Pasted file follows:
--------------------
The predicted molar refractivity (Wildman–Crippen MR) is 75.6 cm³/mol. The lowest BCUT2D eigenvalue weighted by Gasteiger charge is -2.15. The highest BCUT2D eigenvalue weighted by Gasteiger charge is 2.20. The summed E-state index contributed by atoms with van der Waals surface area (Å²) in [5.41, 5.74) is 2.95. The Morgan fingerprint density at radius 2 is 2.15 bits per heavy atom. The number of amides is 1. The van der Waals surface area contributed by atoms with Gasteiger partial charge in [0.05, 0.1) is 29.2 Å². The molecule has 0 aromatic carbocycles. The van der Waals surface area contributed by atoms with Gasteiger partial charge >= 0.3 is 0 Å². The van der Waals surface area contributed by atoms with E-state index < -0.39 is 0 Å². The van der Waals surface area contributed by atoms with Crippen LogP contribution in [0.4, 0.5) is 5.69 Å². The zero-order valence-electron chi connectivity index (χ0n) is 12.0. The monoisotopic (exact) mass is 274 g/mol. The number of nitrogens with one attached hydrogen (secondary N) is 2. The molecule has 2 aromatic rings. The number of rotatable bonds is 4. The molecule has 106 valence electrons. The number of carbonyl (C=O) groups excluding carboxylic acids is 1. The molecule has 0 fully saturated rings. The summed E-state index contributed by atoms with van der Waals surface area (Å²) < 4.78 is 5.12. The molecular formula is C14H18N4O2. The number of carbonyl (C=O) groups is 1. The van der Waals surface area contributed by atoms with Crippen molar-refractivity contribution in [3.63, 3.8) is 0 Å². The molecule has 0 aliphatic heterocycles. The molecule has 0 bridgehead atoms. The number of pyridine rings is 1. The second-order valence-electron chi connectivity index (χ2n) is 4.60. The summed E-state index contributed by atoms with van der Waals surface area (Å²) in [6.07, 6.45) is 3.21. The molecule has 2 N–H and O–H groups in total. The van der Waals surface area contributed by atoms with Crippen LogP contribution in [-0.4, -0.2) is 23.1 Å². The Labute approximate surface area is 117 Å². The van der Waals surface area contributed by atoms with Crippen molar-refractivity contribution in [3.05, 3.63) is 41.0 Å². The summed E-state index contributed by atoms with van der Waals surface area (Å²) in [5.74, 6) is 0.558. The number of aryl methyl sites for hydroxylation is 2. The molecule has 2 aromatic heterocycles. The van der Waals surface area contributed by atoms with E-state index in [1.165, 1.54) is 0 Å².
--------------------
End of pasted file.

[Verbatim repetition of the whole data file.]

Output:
The predicted molar refractivity (Wildman–Crippen MR) is 75.6 cm³/mol. The lowest BCUT2D eigenvalue weighted by Gasteiger charge is -2.15. The highest BCUT2D eigenvalue weighted by Gasteiger charge is 2.20. The summed E-state index contributed by atoms with van der Waals surface area (Å²) in [5.41, 5.74) is 2.95. The Morgan fingerprint density at radius 2 is 2.15 bits per heavy atom. The number of amides is 1. The van der Waals surface area contributed by atoms with Gasteiger partial charge in [0.05, 0.1) is 29.2 Å². The molecule has 0 aromatic carbocycles. The van der Waals surface area contributed by atoms with Gasteiger partial charge >= 0.3 is 0 Å². The van der Waals surface area contributed by atoms with E-state index < -0.39 is 0 Å². The van der Waals surface area contributed by atoms with Crippen LogP contribution in [0.4, 0.5) is 5.69 Å². The zero-order valence-electron chi connectivity index (χ0n) is 12.0. The monoisotopic (exact) mass is 274 g/mol. The number of nitrogens with one attached hydrogen (secondary N) is 2. The molecule has 2 aromatic rings. The number of rotatable bonds is 4. The molecule has 106 valence electrons. The number of carbonyl (C=O) groups excluding carboxylic acids is 1. The molecule has 0 fully saturated rings. The summed E-state index contributed by atoms with van der Waals surface area (Å²) < 4.78 is 5.12. The molecular formula is C14H18N4O2. The number of carbonyl (C=O) groups is 1. The van der Waals surface area contributed by atoms with Crippen molar-refractivity contribution in [3.63, 3.8) is 0 Å². The molecule has 0 aliphatic heterocycles. The molecule has 0 bridgehead atoms. The number of pyridine rings is 1. The second-order valence-electron chi connectivity index (χ2n) is 4.60. The summed E-state index contributed by atoms with van der Waals surface area (Å²) in [6.07, 6.45) is 3.21. The molecule has 2 N–H and O–H groups in total. The van der Waals surface area contributed by atoms with Crippen LogP contribution in [-0.4, -0.2) is 23.1 Å². The Labute approximate surface area is 117 Å². The van der Waals surface area contributed by atoms with Crippen molar-refractivity contribution in [3.05, 3.63) is 41.0 Å². The summed E-state index contributed by atoms with van der Waals surface area (Å²) in [5.74, 6) is 0.558. The number of aryl methyl sites for hydroxylation is 2. The molecule has 2 aromatic heterocycles. The van der Waals surface area contributed by atoms with E-state index in [1.165, 1.54) is 0 Å².